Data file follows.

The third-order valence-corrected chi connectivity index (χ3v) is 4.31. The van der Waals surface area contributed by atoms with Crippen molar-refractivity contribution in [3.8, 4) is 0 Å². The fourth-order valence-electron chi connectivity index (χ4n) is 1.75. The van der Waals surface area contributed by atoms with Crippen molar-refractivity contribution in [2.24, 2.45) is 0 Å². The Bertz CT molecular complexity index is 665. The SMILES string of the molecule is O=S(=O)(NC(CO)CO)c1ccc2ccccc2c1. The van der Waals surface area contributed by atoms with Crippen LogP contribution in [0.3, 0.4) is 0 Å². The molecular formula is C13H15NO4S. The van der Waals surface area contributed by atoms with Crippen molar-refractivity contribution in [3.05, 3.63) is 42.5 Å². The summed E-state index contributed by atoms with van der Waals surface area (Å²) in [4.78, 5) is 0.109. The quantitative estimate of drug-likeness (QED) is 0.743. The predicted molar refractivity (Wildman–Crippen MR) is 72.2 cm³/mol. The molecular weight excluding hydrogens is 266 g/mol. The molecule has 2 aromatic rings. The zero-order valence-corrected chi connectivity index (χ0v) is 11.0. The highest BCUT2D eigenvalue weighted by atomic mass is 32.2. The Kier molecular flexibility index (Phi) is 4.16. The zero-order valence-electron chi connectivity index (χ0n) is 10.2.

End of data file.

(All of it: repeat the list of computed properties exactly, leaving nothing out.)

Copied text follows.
The third-order valence-corrected chi connectivity index (χ3v) is 4.31. The van der Waals surface area contributed by atoms with Crippen molar-refractivity contribution in [3.8, 4) is 0 Å². The fourth-order valence-electron chi connectivity index (χ4n) is 1.75. The van der Waals surface area contributed by atoms with Crippen molar-refractivity contribution in [2.24, 2.45) is 0 Å². The Bertz CT molecular complexity index is 665. The SMILES string of the molecule is O=S(=O)(NC(CO)CO)c1ccc2ccccc2c1. The van der Waals surface area contributed by atoms with Crippen LogP contribution in [0.3, 0.4) is 0 Å². The molecular formula is C13H15NO4S. The van der Waals surface area contributed by atoms with Crippen molar-refractivity contribution in [3.05, 3.63) is 42.5 Å². The summed E-state index contributed by atoms with van der Waals surface area (Å²) in [4.78, 5) is 0.109. The quantitative estimate of drug-likeness (QED) is 0.743. The predicted molar refractivity (Wildman–Crippen MR) is 72.2 cm³/mol. The molecular weight excluding hydrogens is 266 g/mol. The molecule has 2 aromatic rings. The zero-order valence-corrected chi connectivity index (χ0v) is 11.0. The highest BCUT2D eigenvalue weighted by atomic mass is 32.2. The Kier molecular flexibility index (Phi) is 4.16. The zero-order valence-electron chi connectivity index (χ0n) is 10.2.